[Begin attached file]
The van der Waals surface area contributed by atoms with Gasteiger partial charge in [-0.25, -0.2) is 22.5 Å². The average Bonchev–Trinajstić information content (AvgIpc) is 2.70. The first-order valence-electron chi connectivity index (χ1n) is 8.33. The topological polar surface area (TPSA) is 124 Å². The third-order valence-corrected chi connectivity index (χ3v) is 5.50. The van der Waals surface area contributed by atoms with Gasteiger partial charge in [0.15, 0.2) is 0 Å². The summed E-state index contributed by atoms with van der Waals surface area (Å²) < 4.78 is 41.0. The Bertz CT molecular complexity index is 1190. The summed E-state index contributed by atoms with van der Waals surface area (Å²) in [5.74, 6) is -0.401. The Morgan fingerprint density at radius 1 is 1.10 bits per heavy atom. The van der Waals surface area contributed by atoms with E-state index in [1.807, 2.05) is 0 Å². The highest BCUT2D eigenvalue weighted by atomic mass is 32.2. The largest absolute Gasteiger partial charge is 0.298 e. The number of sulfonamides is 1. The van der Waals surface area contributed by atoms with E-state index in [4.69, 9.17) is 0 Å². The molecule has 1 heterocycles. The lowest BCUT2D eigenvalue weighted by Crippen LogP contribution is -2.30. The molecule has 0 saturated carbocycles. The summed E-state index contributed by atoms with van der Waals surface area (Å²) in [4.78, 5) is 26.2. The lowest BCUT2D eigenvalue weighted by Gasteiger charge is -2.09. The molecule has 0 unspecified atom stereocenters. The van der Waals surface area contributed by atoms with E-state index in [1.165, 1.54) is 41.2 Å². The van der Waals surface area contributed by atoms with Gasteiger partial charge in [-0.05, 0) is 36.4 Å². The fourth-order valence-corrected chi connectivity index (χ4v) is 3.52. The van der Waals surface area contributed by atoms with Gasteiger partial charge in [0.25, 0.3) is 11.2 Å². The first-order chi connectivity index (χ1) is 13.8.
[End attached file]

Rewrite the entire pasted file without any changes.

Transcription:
The van der Waals surface area contributed by atoms with Gasteiger partial charge in [-0.25, -0.2) is 22.5 Å². The average Bonchev–Trinajstić information content (AvgIpc) is 2.70. The first-order valence-electron chi connectivity index (χ1n) is 8.33. The topological polar surface area (TPSA) is 124 Å². The third-order valence-corrected chi connectivity index (χ3v) is 5.50. The van der Waals surface area contributed by atoms with Gasteiger partial charge in [0.15, 0.2) is 0 Å². The summed E-state index contributed by atoms with van der Waals surface area (Å²) < 4.78 is 41.0. The Bertz CT molecular complexity index is 1190. The summed E-state index contributed by atoms with van der Waals surface area (Å²) in [5.74, 6) is -0.401. The Morgan fingerprint density at radius 1 is 1.10 bits per heavy atom. The van der Waals surface area contributed by atoms with E-state index in [1.807, 2.05) is 0 Å². The highest BCUT2D eigenvalue weighted by atomic mass is 32.2. The largest absolute Gasteiger partial charge is 0.298 e. The number of sulfonamides is 1. The van der Waals surface area contributed by atoms with E-state index in [4.69, 9.17) is 0 Å². The molecule has 1 heterocycles. The lowest BCUT2D eigenvalue weighted by Crippen LogP contribution is -2.30. The molecule has 0 saturated carbocycles. The summed E-state index contributed by atoms with van der Waals surface area (Å²) in [4.78, 5) is 26.2. The lowest BCUT2D eigenvalue weighted by Gasteiger charge is -2.09. The molecule has 0 unspecified atom stereocenters. The van der Waals surface area contributed by atoms with E-state index in [1.165, 1.54) is 41.2 Å². The van der Waals surface area contributed by atoms with Gasteiger partial charge in [-0.05, 0) is 36.4 Å². The fourth-order valence-corrected chi connectivity index (χ4v) is 3.52. The van der Waals surface area contributed by atoms with Gasteiger partial charge in [0.25, 0.3) is 11.2 Å². The first-order chi connectivity index (χ1) is 13.8.